As a popular music historian (of a sort), I am constantly banging head first into hit songs about people's imaginary friends. And, as such, I mourn for the nation and the world.

So ...

Question 1). Which are your most hated god-centric popular songs? (Mine are, in order, "God Bless The U.S.A." (Lee Greenwood), "Jesus Take The Wheel" (Carrie Underwood) and "Jesus Walks" (Kanye West).

Question 2). Do you have any god-centric popular songs that you rather like, despite their theme? (I'll only admit to "Spirit In The Sky" by Norman Greenbaum, though there are one or two others.)

Question 3). This one is going to be a stumper, I fear. Aside from "Imagine" by John Lennon, is there/are there another/other popular song(s) which are expressly atheistic/humanistic and specifically don't call upon an invisible friend? (I say "popular," in that there are probably many by a variety of indie artists, but those don't necessarily swim in the mainstream where everyone would have heard it on the radio.)

There are a million reasons why there wouldn't be -- not the least of which it's hard to sing about a negative of something (belief), but maybe I'm overlooking something.

Tags: Atheism, Culture, Music, Pop

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Answering #2 here: Neko Case covers a few religious/gospel songs, and I really enjoy her covers (of course, it doesn't hurt that I'm a huge Neko fan anyway). The most blatantly religious is John Saw That Number. I love the tune enough to even sing along, although I don't sing the "Holy, holy to the lord" parts. I also really love her cover of "Wayfaring Stranger" (sorry, didn't feel like linking to the lyrics on that one), although it's probably because that song doesn't directly mention god.

As for #3, "Dear God" is probably my anthem.
Songs like "God Bless the U.S.A." bother me as well. Any song that related government with religion will probably make the hairs on my neck stand up. Beyond that, I can't think of any other songs at this moment.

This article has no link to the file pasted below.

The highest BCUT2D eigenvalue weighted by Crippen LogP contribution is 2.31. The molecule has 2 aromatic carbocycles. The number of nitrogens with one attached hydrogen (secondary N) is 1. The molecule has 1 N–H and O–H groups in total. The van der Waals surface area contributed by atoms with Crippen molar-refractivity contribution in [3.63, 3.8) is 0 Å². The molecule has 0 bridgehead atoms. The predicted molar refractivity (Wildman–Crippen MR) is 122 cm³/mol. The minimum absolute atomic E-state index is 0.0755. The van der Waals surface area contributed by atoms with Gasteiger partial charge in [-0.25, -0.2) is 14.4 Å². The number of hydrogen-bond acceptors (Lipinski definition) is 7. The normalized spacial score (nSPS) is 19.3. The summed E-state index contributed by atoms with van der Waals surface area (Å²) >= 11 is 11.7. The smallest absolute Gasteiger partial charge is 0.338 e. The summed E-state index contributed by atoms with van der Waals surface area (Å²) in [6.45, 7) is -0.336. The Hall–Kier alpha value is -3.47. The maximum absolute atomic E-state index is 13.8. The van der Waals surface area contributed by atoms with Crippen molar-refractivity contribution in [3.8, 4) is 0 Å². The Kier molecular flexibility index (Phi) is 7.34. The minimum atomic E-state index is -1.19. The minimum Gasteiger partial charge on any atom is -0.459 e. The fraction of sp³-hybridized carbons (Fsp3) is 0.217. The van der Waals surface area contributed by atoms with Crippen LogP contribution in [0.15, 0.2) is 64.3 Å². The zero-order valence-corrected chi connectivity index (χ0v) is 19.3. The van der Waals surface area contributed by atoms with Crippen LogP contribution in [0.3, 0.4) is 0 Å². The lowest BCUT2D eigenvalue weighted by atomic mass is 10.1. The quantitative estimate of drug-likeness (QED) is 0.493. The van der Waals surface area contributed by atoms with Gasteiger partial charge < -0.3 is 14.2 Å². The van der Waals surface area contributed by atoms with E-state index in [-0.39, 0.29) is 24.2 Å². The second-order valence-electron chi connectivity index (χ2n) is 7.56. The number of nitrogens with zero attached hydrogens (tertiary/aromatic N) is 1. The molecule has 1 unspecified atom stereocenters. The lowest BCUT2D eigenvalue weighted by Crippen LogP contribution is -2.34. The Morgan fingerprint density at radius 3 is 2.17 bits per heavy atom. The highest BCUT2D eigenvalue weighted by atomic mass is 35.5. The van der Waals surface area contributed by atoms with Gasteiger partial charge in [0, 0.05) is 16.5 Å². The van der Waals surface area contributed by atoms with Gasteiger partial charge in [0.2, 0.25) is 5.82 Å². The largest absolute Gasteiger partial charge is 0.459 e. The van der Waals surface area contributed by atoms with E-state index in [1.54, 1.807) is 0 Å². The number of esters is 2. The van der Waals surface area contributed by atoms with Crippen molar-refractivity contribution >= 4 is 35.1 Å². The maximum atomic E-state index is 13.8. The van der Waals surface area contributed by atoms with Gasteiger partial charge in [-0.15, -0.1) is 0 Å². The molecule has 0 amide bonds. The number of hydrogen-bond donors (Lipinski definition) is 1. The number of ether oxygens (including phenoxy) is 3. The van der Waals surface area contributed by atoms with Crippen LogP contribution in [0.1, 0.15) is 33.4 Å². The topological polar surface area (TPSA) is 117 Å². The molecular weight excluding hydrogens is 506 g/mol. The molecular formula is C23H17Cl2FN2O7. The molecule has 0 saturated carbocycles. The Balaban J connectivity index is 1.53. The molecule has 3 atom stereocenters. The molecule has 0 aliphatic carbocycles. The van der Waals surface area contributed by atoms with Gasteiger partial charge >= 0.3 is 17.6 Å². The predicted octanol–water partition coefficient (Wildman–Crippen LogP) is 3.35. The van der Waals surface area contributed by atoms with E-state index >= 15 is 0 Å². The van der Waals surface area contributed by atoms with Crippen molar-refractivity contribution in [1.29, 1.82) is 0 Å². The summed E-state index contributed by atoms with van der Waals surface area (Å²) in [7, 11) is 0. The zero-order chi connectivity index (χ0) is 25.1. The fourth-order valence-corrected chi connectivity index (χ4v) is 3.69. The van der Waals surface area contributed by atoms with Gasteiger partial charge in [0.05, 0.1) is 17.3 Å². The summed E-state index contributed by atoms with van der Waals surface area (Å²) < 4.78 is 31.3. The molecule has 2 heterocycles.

I do like a number of songs that adopt religion into their lyrics. My taste in music leaves me listening to Avenged Sevenfold, one band that has a lot of biblical references in their lyrics, even if the songs themselves do not promote religion. In fact, I actually found some of their retellings of religious stories very gripping, such as the retelling of the stary of Cain and Abel in Chapter 4. There's nothing wrong with the Christian Bible being a source of inspiration. Ultimately, I enjoy music that expresses philosophy, real spirituality, and the importance of individuality and free thought.

My favorite band is most definitely Machinae Supremacy. They're a small band who started making music based around video games and science fiction, but many of their later releases stress the importance of free thought and the lyrics ask many questions of life and death, when they're not bashing corrupt governments/media and ignorance all together.

Two good songs concerning religion by Machinae Supremacy are "I Know the Reaper" and "Violator". If you don't like the sound of their music, or don't feel like listening to them, at least look up the lyrics of their music. Many of their songs are very uplifting to me.

Machinae Supremacy lies no where near the definition of "popular", but they're a band I like to spread the word about.
The good thing about being an atheist is that the subject matter of a piece of art does not alter the appreciation of it. For devout Abrahamic monotheistic religious zealouts, it would seem blasphemous to listen to music condemning the name of god and its teachings.

Being an atheist, I can appreciate devotional poetry, art and music simply on their aesthetic purposes.

To answer the question, my favourite god-centric (not necessarily christian, for I don't believe they are openly christian) groups is a group called The Flower Kings.